We were very touched by this simple reminder by a Queen to her people of what constitutes true "worth'--made more poignant, I think, by the plethora of books and articles in the ensuing years criticizing the Queen Mother for her moral integrity in the face of unconscionable selfishness and immorality on the part of her late brother-in-law, the Duke of Windsor, formerly King Edward VIII, who had abdicated his throne in order to wed a twice-divorced woman, and then spent the rest of his life with her in utter frivolity. Somehow, this "playboy-king" had become the "hero," while the hard-working and virtuous Queen Mother had been transformed into a cold-hearted antagonist.

As someone recently wrote in our local newspaper:

"Our children are learning that hard word and pursuit of constructive lives lead nowhere, but if they are involved in a scandal or a crime, they are sure to achieve stardom. We have corrupt politicians and criminals in jail making a good penny publishing their memoirs .... An occasional look at TV programming gives an excellent view of what is important to the American public. It is a wonder we are still able to function as a society." (The Denver Post, Aug. 12, 1987)



    One could speculate about these being the Last Times, about conspiracies-political or demonic--to destroy the "moral fibre" of our society, about who is deserving of "recognition" and who is not etc., etc. But, really, all we need to do is hearken to the voice of the Master, the Lord Jesus Christ, Who, in telling us about the blessedness of the meek, the poor in spirit, the pure in heart, the lovers of justice, etc., has told us everything we need to know about life and its purpose; and Who, by commanding us to feed the poor and hungry, and visit the sick and those in prison, has given us a perfect and heavenly map of life to follow. And those who do follow it are the real heroes--whether or not they receive public recognition, for they are know to God even if they are not acclaimed by men.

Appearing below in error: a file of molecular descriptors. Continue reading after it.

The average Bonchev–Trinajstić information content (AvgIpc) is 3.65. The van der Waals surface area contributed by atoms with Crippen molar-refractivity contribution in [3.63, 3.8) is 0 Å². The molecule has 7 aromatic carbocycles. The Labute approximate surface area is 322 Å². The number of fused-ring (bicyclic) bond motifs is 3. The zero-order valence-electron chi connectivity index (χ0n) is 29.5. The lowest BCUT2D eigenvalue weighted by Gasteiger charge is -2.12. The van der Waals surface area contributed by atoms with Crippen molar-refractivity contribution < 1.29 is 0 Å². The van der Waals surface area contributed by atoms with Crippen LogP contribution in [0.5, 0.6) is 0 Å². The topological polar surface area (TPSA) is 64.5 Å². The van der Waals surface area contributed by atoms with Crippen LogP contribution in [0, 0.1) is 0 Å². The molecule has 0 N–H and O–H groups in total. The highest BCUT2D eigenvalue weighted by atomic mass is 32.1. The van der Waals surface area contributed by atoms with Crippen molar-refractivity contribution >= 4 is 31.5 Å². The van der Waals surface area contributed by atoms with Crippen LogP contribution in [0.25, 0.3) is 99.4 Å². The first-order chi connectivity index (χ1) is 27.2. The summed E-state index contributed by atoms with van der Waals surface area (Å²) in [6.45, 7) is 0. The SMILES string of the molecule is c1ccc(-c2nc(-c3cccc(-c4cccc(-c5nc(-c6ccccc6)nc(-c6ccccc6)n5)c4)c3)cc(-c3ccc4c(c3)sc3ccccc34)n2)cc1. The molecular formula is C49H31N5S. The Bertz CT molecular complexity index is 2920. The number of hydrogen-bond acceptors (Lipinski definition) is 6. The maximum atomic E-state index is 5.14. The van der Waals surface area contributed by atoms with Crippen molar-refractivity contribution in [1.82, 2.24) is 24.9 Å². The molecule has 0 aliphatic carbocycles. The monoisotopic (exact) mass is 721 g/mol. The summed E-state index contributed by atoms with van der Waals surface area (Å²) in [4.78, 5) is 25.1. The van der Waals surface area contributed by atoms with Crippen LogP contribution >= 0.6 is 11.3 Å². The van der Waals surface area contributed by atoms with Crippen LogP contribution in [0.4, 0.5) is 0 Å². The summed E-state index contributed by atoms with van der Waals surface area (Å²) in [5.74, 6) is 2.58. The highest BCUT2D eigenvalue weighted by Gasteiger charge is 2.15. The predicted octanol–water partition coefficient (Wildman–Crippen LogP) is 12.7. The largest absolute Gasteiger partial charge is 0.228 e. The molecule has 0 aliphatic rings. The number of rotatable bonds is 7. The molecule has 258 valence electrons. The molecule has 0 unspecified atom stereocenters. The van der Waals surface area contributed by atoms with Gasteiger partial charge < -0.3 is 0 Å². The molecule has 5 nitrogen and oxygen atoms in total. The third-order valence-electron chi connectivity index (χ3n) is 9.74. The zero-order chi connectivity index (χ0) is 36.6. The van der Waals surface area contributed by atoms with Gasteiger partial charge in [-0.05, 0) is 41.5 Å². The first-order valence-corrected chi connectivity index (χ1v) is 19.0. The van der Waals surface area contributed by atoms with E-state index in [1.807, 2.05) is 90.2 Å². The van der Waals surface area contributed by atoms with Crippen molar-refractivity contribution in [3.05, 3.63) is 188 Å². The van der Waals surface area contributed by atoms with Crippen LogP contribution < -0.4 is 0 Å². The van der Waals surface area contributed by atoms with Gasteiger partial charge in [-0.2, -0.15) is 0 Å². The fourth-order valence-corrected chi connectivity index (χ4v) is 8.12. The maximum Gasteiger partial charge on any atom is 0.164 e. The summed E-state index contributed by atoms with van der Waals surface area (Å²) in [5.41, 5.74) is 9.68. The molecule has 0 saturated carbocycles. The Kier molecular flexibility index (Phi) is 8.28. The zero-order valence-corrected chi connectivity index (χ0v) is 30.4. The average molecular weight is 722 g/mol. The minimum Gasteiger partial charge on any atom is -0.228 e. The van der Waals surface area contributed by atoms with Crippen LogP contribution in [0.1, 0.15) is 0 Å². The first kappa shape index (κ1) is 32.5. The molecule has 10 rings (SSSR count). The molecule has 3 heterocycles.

For us who believe, the best antidote of all is the example of the saints, with whom the Church has always, and will always, be in the closest union--for which reason St. John of Kronstadt wrote in his Spiritual Diary: "It is urgently necessary for every Christian to be in union with them if he desires to make Christian progress; for the saints are our friends, our guides to salvation." In their lives we see incarnate the Sermon on the Mount.

     Heroism is not measured by media promoted popularity poles. Even within a secular ethos it is difficult nowadays to find positive role-models on the silver screen, on the playing fields or even in the hails of government. But we Orthodox do have heroes, real heroes. These are not only the saints in heaven, who are our guiding stars, but also our own brothers and sisters in the Faith, who are struggling to overcome sin, are vigilant in prayer, are quietly witnessing to their non-Orthodox neighbors, are visiting the sick, feeding the poor and hungry of our streets. These are the ones that prove St. John of Kronstadt's statement: "How the Creator and Provider of all has honored and adorned our nature!...Glory to God, Who had so honored, enlightened, and exalted our nature!"

     The downward pull of the world is strong, but through the intercession of the saints and inspired by the example of our fellow strugglers in the Faith, we can be uplifted to overcome the world and inherit with them eternal joy in the Kingdom of Heaven

Fr. Alexey Young